Chapter 7 vs. Chapter 13 Bankruptcy

Chapter 7 Chapter 7 bankruptcy generally provides for complete liquidation of the debtor’s non-exempt assets. This involves the bankruptcy trustee selling all of the debtor’s assets, subject to certain statutory exemptions, and paying the creditors with the liquidation proceeds. In most cases the trustee will not open up an asset case unless the non-exempt amounts […]


When you file for protection under the Bankruptcy Code you must attend at least one hearing, perhaps more, depending on various factors specific to your case. Certainly you are entitled to attend any and all hearings that are called for your case, although not all motions or hearings require the attendance of the debtor. Depending on the exact nature of your case, your attorney may be required to file a motion to extend the automatic stay in your case or perhaps a motion to void a lien as it interferes with a debtor's right to an exemption. If a motion or other matter is contested, and requires findings of fact, you will most likely need to attend the hearing.

Do Student Loans Qualify for Bankruptcy?

he attorneys of Long & Long, P.C. have decades of combined and individual experience representing both debtors and creditors in any factual or legal situation involving bankruptcy. In any case you need the most experienced and skilled bankruptcy attorney possible. Long & Long, P.C. can be reached at (303) 832-2655.


It is a common thing for family members to help out other family members with their finances or with larger ticket items, such as a house, a car, large appliances, et cetera. So it is also natural for some of them to inquire as to why you and/or your spouse are in the process of filing for bankruptcy. Sometimes this may seem intrusive or overly protective but most of the time it is simply your loved one showing interest and concern. Explaining bankruptcy to them may help to ease some of the more awkward or uncomfortable conversations that you may have to deal with. It is also important to keep in mind for your own peace of mind that filing for bankruptcy is the proper thing to do and will allow you to move forward. Take the following example.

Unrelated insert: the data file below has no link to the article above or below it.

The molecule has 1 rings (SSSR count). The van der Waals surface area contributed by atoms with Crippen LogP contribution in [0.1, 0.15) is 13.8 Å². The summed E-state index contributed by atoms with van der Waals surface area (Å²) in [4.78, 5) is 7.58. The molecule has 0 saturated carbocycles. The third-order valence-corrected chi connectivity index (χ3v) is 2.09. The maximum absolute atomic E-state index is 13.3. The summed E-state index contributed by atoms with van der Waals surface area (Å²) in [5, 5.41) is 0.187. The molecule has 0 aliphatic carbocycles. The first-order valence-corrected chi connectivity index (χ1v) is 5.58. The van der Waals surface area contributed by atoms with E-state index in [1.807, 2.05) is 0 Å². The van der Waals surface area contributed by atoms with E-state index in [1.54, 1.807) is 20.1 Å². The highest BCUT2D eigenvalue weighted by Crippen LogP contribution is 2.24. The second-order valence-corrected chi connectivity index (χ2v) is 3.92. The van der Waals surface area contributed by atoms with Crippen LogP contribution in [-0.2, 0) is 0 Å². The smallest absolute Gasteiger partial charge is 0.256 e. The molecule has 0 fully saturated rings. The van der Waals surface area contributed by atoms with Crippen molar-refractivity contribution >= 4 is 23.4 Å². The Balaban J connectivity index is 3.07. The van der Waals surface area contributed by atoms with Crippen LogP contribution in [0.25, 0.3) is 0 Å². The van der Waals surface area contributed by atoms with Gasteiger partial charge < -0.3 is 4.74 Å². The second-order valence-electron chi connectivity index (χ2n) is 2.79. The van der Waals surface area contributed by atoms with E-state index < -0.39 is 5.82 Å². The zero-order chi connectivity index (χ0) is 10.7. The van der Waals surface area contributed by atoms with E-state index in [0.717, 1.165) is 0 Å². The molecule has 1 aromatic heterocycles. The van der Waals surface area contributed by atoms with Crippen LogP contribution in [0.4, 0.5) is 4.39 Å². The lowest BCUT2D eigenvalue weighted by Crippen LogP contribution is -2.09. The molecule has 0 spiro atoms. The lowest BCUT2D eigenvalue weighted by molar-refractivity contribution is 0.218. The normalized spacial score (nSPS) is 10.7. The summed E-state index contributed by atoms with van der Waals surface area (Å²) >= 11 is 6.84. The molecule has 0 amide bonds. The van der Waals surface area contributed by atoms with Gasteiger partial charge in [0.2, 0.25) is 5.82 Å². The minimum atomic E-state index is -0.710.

The Unique Challenges of Small Business Bankruptcy

If you own a small business you know that there are many considerations and challenges to keeping your business afloat and your revenue flowing into your company. In addition to the necessity to keep the revenue flowing, the small business owner must do their best to keep keep both their fixed and variable costs low. Bankruptcy is one invaluable tool for the small business owner to help lower high costs by either letting them end their contracts without any threat of legal damages, or, at the very least a specific formula to determine with certainty what those costs will be. At the same time the small business owner may also re-negotiate with existing creditors to help lower their overhead costs.

What is Retirement Bankruptcy?

With the advent of the retiring baby boomers it is not surprising that society is grappling on how to protect the baby boomers retirement nest egg from predatory and unscrupulous individuals as well as otherwise law abiding creditors who would have no compunction against suggesting that someone withdraw funds from their exempt retirement account or defer payment to their retirement to pay off their debts. Indeed, many baby boomers are held back from retirement due to debt.

Do Medical Bills Qualify for Bankruptcy?

If you find yourself overwhelmed by unpaid medical bills like tens of millions of Americans you owe it to yourself and your family to speak with an experienced, patient and practical law firm. As a former Trustee for the United States Bankruptcy Court, Martin Long, of Long & Long, P.C. has the experience and knowledge of the bankruptcy code and law to help you through your time of difficulty. You can contact us by calling (303) 832-2655 or by filling out the contact form on this page.

Can You File Bankruptcy By Yourself?

To keep expenses as low as possible in this already financially strenuous time, you may be wondering if filing for bankruptcy is possible without an attorney. The short answer is: yes, you technically can do it yourself, however by not consulting an attorney you take on a number of risks that can easily be avoided. Filing on your own is possible, although consulting an attorney for advice at the very least is strongly recommended.

Insolvency Versus Bankruptcy: A Primer

One of the common points of confusion in Colorado bankruptcy law is the difference between insolvency and bankruptcy. Because these two are similar concepts, they are often used together or interchangeably. Allow a Denver Bankruptcy Attorney to explain the proper definitions behind some of the terms involved is a first step toward turning your finances […]